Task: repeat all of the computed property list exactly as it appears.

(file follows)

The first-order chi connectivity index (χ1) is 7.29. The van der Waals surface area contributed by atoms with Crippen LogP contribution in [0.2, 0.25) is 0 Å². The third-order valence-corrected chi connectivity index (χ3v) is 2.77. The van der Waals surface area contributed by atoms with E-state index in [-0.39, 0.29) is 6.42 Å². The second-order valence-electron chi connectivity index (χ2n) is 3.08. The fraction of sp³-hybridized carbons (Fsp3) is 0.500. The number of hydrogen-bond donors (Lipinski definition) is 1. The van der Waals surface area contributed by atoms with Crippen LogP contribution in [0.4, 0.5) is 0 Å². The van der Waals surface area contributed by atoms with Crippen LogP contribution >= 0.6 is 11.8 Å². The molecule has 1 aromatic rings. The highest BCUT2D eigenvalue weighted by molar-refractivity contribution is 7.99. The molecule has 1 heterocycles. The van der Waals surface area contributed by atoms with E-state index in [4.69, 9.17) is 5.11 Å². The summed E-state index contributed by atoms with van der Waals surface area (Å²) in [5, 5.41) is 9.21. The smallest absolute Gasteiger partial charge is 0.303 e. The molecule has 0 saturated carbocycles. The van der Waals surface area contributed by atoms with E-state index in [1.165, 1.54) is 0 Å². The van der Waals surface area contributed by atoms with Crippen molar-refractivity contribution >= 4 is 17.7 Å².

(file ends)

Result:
The first-order chi connectivity index (χ1) is 7.29. The van der Waals surface area contributed by atoms with Crippen LogP contribution in [0.2, 0.25) is 0 Å². The third-order valence-corrected chi connectivity index (χ3v) is 2.77. The van der Waals surface area contributed by atoms with E-state index in [-0.39, 0.29) is 6.42 Å². The second-order valence-electron chi connectivity index (χ2n) is 3.08. The fraction of sp³-hybridized carbons (Fsp3) is 0.500. The number of hydrogen-bond donors (Lipinski definition) is 1. The van der Waals surface area contributed by atoms with Crippen LogP contribution in [0.4, 0.5) is 0 Å². The van der Waals surface area contributed by atoms with Crippen LogP contribution >= 0.6 is 11.8 Å². The molecule has 1 aromatic rings. The highest BCUT2D eigenvalue weighted by molar-refractivity contribution is 7.99. The molecule has 1 heterocycles. The van der Waals surface area contributed by atoms with E-state index in [4.69, 9.17) is 5.11 Å². The summed E-state index contributed by atoms with van der Waals surface area (Å²) in [5, 5.41) is 9.21. The smallest absolute Gasteiger partial charge is 0.303 e. The molecule has 0 saturated carbocycles. The van der Waals surface area contributed by atoms with E-state index in [1.165, 1.54) is 0 Å². The van der Waals surface area contributed by atoms with Crippen molar-refractivity contribution >= 4 is 17.7 Å².